There are many ways to share your data openly and freely in open data repositories, which can be found via re3data, a registry of research data repositories). You can search the re3data.org to find appropriate academic discipline repositories.

Below are a selection of DOE and NNSA data repositories:

  • The Open Energy Data Initiative (OEDI) is a free, searchable online software discovery platform and knowledge-sharing platform, developed by NREL, and powered by OpenEI. Sponsored by the Department of Energy, and developed by the National Renewable Energy Lab, in support of the Open Government Initiative, OpenEI strives to make energy-related data and information searchable, accessible, and useful to both people and machines  https://openei.org
  • Oak Ridge National Laboratory (ORNL) Distributed Active Archive Center: https://daac.ornl.gov/
  • Sandia National Laboratory: https://energy.sandia.gov/programs/energy-water/data-modeling-analysis/
  • OSTI DOE CODE Repository Service https://www.osti.gov/doecode/ for links to various DOE code/software/data resources
  • National Energy Technology Laboratory https://edx.netl.doe.gov/
  • Energy Information Administration: The Energy Information Administration (EIA) is the statistical agency of the U.S. Department of Energy. Find data under Sources and Uses, next by type. More open data for download is available at https://www.eia.gov/opendata/
  • Data.gov  Public access to high value, machine readable datasets generated by the Executive Branch of the Federal Government.
  • Nuclear Energy Agency Contains both experimental and evaluated nuclear data including nuclear reaction ((the properties of interacting nuclei, e.g. cross sections) and nuclear structure (the properties of single nuclei) data
  • U.S. Energy Information of Administrations Data Company level data on the supply and disposition of natural gas in the United States, Electric power data collected by surveys, international energy statistics, energy country profiles for 217 countries, state and territory energy profiles for the U.S., financial data collected from major energy producers, short-term and historical energy outlook data & projections, and real energy prices.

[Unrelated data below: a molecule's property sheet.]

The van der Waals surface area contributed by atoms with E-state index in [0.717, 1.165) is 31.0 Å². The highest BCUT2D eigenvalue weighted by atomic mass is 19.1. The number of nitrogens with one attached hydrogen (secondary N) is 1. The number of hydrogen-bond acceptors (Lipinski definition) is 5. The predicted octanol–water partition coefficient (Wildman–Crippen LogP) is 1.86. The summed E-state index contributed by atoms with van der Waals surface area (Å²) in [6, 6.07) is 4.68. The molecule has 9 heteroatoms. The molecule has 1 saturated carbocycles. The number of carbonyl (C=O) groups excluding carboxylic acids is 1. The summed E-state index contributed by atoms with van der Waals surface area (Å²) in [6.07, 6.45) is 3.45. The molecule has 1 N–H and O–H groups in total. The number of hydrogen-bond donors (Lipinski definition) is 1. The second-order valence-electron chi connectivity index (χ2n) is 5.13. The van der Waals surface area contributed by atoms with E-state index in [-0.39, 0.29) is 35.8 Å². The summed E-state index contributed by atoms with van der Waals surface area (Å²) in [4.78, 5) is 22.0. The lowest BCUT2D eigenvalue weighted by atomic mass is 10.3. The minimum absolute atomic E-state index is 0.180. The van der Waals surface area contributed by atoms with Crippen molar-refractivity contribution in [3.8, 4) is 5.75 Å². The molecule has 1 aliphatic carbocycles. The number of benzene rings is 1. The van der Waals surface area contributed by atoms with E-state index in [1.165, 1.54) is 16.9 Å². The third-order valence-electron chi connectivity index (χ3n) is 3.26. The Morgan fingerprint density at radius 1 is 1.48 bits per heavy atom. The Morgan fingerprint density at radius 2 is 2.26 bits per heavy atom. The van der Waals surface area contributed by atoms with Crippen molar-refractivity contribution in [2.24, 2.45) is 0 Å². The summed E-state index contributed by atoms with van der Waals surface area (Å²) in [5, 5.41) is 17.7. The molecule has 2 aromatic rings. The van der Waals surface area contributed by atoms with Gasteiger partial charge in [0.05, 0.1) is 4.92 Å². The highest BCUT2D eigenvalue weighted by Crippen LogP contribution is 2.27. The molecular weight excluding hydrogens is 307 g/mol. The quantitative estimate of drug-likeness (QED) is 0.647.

Making Data Open via a Data Journal

Data journals bring data publishing into the mainstream of scholarly communication, since data reports are authored, published, indexed, cited and used in much the same way as conventional journal articles. The purpose of a data journal is to provide quick access to high-quality datasets that are of broad interest to the scientific community. They are intended to facilitate reuse of the dataset, which increases its original value and impact, and speeds the pace of research by avoiding unintentional duplication of effort.

Data papers within these journals are typically peer-reviewed in the same manner as articles, providing authorship credit for journal articles, and can accumulate citations just like traditional journal articles, While the field of data papers continues to evolve, the datasets presented in data papers include much more description than datasets deposited to a repository, even if those datasets were deposited to support a manuscript. There is a growing list of data journals, but the most known are:

Citations:

Walters, W. H. (2020). Data journals: incentivizing data access and documentation within the scholarly communication system. Insights, 33(1), 18. DOI: http://doi.org/10.1629/uksg.510